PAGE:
WASHINGTON, June 15 (Reuters) - Republican lawmakers in a number of politically significant states have passed a wave of new voting requirements and limits this year, saying the measures are needed to curb voter fraud, despite scant evidence of it in the United States.
Backers of the measures cite Republican former President Donald Trump’s baseless claim that fraud underlay his decisive presidential election loss to Democrat Joe Biden in November. Democrats and voting rights advocates have sued state officials over the new laws, denouncing the efforts as partisan power grabs that will disproportionately disenfranchise voters of color.
A Pennsylvania House of Representatives committee on Tuesday approved a Republican-backed package of voting restrictions that would require election officials to verify voters' signatures with ballot-sorting machines, limit ballot drop-box use and eliminate the state's permanent mail-voting list, forcing voters to apply for mail ballots before each election.
Democratic Governor Tom Wolf has said he will veto the bill if it reaches his desk, but Republican lawmakers are expected to reintroduce the measure as a proposed constitutional amendment that would be subject to a public referendum. A state Senate committee on Tuesday endorsed another proposed constitutional amendment that would expand voter identification requirements.
Democratic Texas lawmakers walked out of a legislative session on May 30, denying Republicans the quorum needed to pass sweeping new voting restrictions that would have limited early voting hours, added new identification requirements for absentee voting and prohibited ballot drop boxes. read more
Republican Governor Greg Abbott, a strong supporter of the measure, vowed to add the bill to a special legislative session later this year. The Republican-majority legislature is expected to pass the bill when it comes up in the special session, although some Republican lawmakers have said the bill erroneously shortened Sunday early voting hours and needed revision.
Republican Governor Doug Ducey signed a law on May 11 to stop counties from automatically mailing Arizonans early ballots if they do not use them often enough. The legislation will remove voters from the state’s “Early Voting List” if they fail to submit an early ballot at least once every two election cycles.
Republican lawmakers in most other states have bundled voting restrictions into sweeping bills to pass them in one go, but they are taking a piecemeal approach in Arizona. Other voting hurdles still pending in the state’s legislature include bills that would ban automatic and Election Day voter registration.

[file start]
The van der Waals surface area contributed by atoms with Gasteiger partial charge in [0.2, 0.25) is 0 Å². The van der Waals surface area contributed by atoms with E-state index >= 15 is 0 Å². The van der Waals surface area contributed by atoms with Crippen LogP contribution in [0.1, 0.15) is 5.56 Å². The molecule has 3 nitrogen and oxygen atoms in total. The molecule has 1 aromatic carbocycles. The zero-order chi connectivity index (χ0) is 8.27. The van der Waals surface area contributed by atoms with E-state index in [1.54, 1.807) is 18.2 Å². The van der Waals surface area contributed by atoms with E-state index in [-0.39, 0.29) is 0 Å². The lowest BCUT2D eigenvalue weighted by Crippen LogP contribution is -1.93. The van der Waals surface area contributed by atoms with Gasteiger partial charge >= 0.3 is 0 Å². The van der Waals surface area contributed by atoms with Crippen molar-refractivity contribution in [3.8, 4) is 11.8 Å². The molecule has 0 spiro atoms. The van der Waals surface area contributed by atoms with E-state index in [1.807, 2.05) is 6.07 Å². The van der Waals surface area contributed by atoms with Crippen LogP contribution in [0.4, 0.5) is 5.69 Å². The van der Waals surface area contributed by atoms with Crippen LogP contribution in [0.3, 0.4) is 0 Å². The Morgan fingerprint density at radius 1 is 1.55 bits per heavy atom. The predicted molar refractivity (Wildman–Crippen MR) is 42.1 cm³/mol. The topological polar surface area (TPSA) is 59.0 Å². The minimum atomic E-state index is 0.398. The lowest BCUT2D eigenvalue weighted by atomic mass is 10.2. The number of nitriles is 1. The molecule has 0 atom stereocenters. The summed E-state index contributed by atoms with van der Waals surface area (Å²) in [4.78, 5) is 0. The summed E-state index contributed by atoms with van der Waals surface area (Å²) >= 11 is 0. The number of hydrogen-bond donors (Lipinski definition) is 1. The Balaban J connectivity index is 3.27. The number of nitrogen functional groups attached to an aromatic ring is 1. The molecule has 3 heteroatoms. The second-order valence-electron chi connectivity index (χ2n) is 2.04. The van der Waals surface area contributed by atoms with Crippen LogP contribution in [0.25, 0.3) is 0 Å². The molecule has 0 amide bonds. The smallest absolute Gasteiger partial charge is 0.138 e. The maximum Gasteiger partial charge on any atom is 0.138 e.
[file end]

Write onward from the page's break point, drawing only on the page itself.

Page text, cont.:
A law signed by Republican Governor Ron DeSantis on May 6 imposed additional requirements on requesting and submitting absentee ballots. Absentee voters must submit new proof of identity when requesting their ballots and reapply for absentee ballots in each new general election cycle, rather than every two cycles. read more
The law also limited the use of absentee drop boxes to the early voting period, gave partisan election observers more power to raise objections and required people offering voters assistance to stay at least 150 feet (45 m) away from polling places, an increase from the previous 100-foot (30-m) radius.
One of the most contentious new voting measures passed in Georgia, where Republican Governor Brian Kemp signed a law on March 25 that tightened absentee ballot identification requirements, restricted ballot drop-box use and allowed a Republican-controlled state agency to take over local voting operations. read more
Critics said the legislation aims to disenfranchise Black voters, who helped propel Biden to the presidency and deliver Democrats two U.S. Senate victories in Georgia in January that gave them control of the chamber. Top U.S. companies also decried Georgia’s law, and Major League Baseball moved its All-Star Game out of the state in protest.
Republican Governor Kim Reynolds signed a law on March 9 that shortened the state’s early voting period and Election Day polling-place hours, imposed tighter deadlines for absentee ballots to be submitted, and made it a felony for election officials to disobey guidance from Iowa’s secretary of state, who is currently a Republican.
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